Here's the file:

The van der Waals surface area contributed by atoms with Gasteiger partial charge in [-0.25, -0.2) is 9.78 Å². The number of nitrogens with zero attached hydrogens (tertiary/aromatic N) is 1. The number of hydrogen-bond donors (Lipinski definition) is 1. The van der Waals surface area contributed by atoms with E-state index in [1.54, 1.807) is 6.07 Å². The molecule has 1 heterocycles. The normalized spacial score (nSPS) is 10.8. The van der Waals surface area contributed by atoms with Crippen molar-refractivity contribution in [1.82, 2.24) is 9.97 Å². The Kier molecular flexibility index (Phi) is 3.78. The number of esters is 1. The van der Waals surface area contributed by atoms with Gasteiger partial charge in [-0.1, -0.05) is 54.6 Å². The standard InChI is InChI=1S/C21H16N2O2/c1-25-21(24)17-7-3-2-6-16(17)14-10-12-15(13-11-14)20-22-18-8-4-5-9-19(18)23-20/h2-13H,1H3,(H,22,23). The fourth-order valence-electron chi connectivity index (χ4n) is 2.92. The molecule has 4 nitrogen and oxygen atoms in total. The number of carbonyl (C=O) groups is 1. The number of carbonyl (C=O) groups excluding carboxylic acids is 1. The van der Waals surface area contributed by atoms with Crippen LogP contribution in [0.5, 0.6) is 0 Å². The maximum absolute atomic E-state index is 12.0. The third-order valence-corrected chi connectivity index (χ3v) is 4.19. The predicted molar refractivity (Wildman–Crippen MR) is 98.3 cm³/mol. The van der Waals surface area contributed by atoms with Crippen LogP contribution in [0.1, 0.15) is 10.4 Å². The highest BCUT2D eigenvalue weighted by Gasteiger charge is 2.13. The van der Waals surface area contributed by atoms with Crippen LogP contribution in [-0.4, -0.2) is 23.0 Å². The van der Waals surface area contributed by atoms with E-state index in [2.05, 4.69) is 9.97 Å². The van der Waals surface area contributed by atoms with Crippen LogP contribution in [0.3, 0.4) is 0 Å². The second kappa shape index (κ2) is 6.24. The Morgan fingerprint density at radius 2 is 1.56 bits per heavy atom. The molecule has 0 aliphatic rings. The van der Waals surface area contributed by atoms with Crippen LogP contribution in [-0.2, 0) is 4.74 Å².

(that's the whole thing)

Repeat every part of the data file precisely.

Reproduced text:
The van der Waals surface area contributed by atoms with Gasteiger partial charge in [-0.25, -0.2) is 9.78 Å². The number of nitrogens with zero attached hydrogens (tertiary/aromatic N) is 1. The number of hydrogen-bond donors (Lipinski definition) is 1. The van der Waals surface area contributed by atoms with E-state index in [1.54, 1.807) is 6.07 Å². The molecule has 1 heterocycles. The normalized spacial score (nSPS) is 10.8. The van der Waals surface area contributed by atoms with Crippen molar-refractivity contribution in [1.82, 2.24) is 9.97 Å². The Kier molecular flexibility index (Phi) is 3.78. The number of esters is 1. The van der Waals surface area contributed by atoms with Gasteiger partial charge in [-0.1, -0.05) is 54.6 Å². The standard InChI is InChI=1S/C21H16N2O2/c1-25-21(24)17-7-3-2-6-16(17)14-10-12-15(13-11-14)20-22-18-8-4-5-9-19(18)23-20/h2-13H,1H3,(H,22,23). The fourth-order valence-electron chi connectivity index (χ4n) is 2.92. The molecule has 4 nitrogen and oxygen atoms in total. The number of carbonyl (C=O) groups is 1. The number of carbonyl (C=O) groups excluding carboxylic acids is 1. The van der Waals surface area contributed by atoms with Crippen LogP contribution in [0.5, 0.6) is 0 Å². The maximum absolute atomic E-state index is 12.0. The third-order valence-corrected chi connectivity index (χ3v) is 4.19. The predicted molar refractivity (Wildman–Crippen MR) is 98.3 cm³/mol. The van der Waals surface area contributed by atoms with Crippen LogP contribution in [0.1, 0.15) is 10.4 Å². The highest BCUT2D eigenvalue weighted by Gasteiger charge is 2.13. The van der Waals surface area contributed by atoms with Crippen LogP contribution in [-0.4, -0.2) is 23.0 Å². The van der Waals surface area contributed by atoms with E-state index in [2.05, 4.69) is 9.97 Å². The van der Waals surface area contributed by atoms with Crippen LogP contribution in [0.3, 0.4) is 0 Å². The second kappa shape index (κ2) is 6.24. The Morgan fingerprint density at radius 2 is 1.56 bits per heavy atom. The molecule has 0 aliphatic rings. The van der Waals surface area contributed by atoms with Crippen LogP contribution in [-0.2, 0) is 4.74 Å².